This Q is taken from Barry Boone's mock exam. The author thinks choice d is right, but i think d is wrong because <<= is not shift operator at all.<br /> Also i am confused about the exact meaning of "the high-bit of an int"; what does high-bit mean?<br /> Could anyone give some clarification? Thanks in advance.<br /> Followed is Question 70: <br /> To place a 1 in the high-bit of an int named ref that�s set to 0x00000001, you can write: <br /> Select the one right answer. <br /> a. ref>> 31; b. ref >>= 31; c. ref << 31; d. ref <<= 31; e. Shifts the bits in an integer to the left by the number of bits specified and fills the right-most bit with 1. f. Shifts the bits in an integer to the left by the number of bits specified and fills the right-most bit with 0.

Question 70: To place a 1 in the high-bit of an int named ref that�s set to 0x00000001, you can write: Select the one right answer. a. ref >> 31; b. ref >>= 31; c. ref << 31; d. ref <<= 31; e. Shifts the bits in an integer to the left by the number of bits specified and fills the right-most bit with 1. f. Shifts the bits in an integer to the left by the number of bits specified and fills the right-most bit with 0.

Just as you can say "i += 2;" as shorthand for "i = i + 2;" in Java, you can say "ref <<= 31;" as shorthand for "ref = ref << 31;". An int has thirty-two bits. Here are some ints and their bit representations: -1 = 11111111 11111111 11111111 11111111 +1 = 00000000 00000000 00000000 00000001 +127 = 00000000 00000000 00000000 11111111 +128 = 00000000 00000000 00000001 00000000 -70707 = 11111111 11111110 11101011 11001101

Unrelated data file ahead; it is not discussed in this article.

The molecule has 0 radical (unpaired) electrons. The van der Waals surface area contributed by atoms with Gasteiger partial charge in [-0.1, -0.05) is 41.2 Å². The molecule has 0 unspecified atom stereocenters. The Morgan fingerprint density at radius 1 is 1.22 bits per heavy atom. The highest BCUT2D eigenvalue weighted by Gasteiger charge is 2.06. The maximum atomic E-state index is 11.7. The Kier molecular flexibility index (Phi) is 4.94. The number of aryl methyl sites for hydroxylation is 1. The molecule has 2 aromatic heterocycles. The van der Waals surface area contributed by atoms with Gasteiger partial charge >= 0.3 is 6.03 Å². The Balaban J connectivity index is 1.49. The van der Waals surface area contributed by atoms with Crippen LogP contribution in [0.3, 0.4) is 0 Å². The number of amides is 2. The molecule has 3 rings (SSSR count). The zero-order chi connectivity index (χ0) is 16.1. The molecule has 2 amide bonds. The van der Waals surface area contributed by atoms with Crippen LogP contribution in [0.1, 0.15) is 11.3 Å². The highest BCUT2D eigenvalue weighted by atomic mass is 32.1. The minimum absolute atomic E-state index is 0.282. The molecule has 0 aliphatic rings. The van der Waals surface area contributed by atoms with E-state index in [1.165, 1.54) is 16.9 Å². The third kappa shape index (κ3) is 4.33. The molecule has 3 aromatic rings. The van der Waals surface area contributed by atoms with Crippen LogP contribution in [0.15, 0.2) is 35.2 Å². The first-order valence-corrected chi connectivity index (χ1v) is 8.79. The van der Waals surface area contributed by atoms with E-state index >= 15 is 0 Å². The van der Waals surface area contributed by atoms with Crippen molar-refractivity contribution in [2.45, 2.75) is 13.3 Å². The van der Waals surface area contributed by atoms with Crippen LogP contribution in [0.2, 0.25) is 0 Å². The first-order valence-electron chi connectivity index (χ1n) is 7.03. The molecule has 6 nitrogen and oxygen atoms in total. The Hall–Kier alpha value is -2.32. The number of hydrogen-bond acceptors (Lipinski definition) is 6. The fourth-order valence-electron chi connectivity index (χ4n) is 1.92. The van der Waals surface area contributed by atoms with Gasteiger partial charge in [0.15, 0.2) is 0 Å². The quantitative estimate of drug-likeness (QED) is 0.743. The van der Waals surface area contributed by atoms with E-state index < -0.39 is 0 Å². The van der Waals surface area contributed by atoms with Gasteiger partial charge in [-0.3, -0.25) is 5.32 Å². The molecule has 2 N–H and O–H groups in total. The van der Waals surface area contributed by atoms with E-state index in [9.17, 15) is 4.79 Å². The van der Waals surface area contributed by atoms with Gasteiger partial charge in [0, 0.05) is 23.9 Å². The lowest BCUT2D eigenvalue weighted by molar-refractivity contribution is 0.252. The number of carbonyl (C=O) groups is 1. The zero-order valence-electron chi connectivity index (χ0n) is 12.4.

The high bit is the most-significant, or leftmost, bit. For negative ints, the high bit is "1"; for 0 and positive ints, the high bit is "0". The question starts out by telling us that an int named ref is equal to 1. So, in binary representation, ref = 00000000 00000000 00000000 00000001

The question then goes on to ask, how can we make ref's high, or most-significant bit, a "1" instead of a "0"? We can eliminate (a) and (c), for they don't put their results into any variable. That would be like writing "i * 9" in a Java program, without putting the product back into i or some other variable. (b) is a signed right shift, and will shift 31 bits off the right end of ref, replacing the bits on the left with what was originally there (i.e., "0"). If you carry this operation out, though, all you'll be left with is 0. (d) is left shift, and will shift 31 bits off the left end of ref, replacing the bits on the right with zeros. If you perform this operation, the 1 currently in the low bit of ref will graduate to the high bit of ref (it goes from position #32 to position #1 in its 31 shifts to the left). This is the exact scenario the problem is seeking, so (d) is correct. (e) and (f) confuse me, frankly. There's no primitive Java operation that performs what is described, and we're looking at most-significant bit behavior, not least. I hope this helps, Daniel. Art

Daniel Wu
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Art, Thank you very much for the detailed explanation, Art. Now, i am clear. Once again, thanks a lot. Dan